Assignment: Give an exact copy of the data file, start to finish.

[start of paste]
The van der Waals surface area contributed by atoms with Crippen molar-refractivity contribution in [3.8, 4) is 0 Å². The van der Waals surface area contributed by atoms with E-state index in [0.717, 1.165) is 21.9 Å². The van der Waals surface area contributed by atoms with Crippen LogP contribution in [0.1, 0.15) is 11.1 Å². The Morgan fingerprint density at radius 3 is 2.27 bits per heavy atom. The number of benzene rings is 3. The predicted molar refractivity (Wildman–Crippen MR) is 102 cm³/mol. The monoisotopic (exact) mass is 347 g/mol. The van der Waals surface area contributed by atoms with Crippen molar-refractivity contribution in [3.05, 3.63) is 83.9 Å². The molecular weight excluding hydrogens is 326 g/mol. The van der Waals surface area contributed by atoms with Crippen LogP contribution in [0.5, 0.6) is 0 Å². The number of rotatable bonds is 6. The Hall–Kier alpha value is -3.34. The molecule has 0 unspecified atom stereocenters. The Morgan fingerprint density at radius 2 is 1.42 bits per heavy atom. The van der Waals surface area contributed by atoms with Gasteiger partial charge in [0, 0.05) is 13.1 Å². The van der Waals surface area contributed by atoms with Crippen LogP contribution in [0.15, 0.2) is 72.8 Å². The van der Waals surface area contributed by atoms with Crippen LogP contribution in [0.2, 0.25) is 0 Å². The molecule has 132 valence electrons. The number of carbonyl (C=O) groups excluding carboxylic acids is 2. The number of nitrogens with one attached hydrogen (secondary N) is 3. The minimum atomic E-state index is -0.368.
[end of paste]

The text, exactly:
The van der Waals surface area contributed by atoms with Crippen molar-refractivity contribution in [3.8, 4) is 0 Å². The van der Waals surface area contributed by atoms with E-state index in [0.717, 1.165) is 21.9 Å². The van der Waals surface area contributed by atoms with Crippen LogP contribution in [0.1, 0.15) is 11.1 Å². The Morgan fingerprint density at radius 3 is 2.27 bits per heavy atom. The number of benzene rings is 3. The predicted molar refractivity (Wildman–Crippen MR) is 102 cm³/mol. The monoisotopic (exact) mass is 347 g/mol. The van der Waals surface area contributed by atoms with Crippen molar-refractivity contribution in [3.05, 3.63) is 83.9 Å². The molecular weight excluding hydrogens is 326 g/mol. The van der Waals surface area contributed by atoms with Crippen LogP contribution in [0.5, 0.6) is 0 Å². The number of rotatable bonds is 6. The Hall–Kier alpha value is -3.34. The molecule has 0 unspecified atom stereocenters. The Morgan fingerprint density at radius 2 is 1.42 bits per heavy atom. The van der Waals surface area contributed by atoms with Gasteiger partial charge in [0, 0.05) is 13.1 Å². The van der Waals surface area contributed by atoms with Crippen LogP contribution in [0.15, 0.2) is 72.8 Å². The van der Waals surface area contributed by atoms with Crippen LogP contribution in [0.2, 0.25) is 0 Å². The molecule has 132 valence electrons. The number of carbonyl (C=O) groups excluding carboxylic acids is 2. The number of nitrogens with one attached hydrogen (secondary N) is 3. The minimum atomic E-state index is -0.368.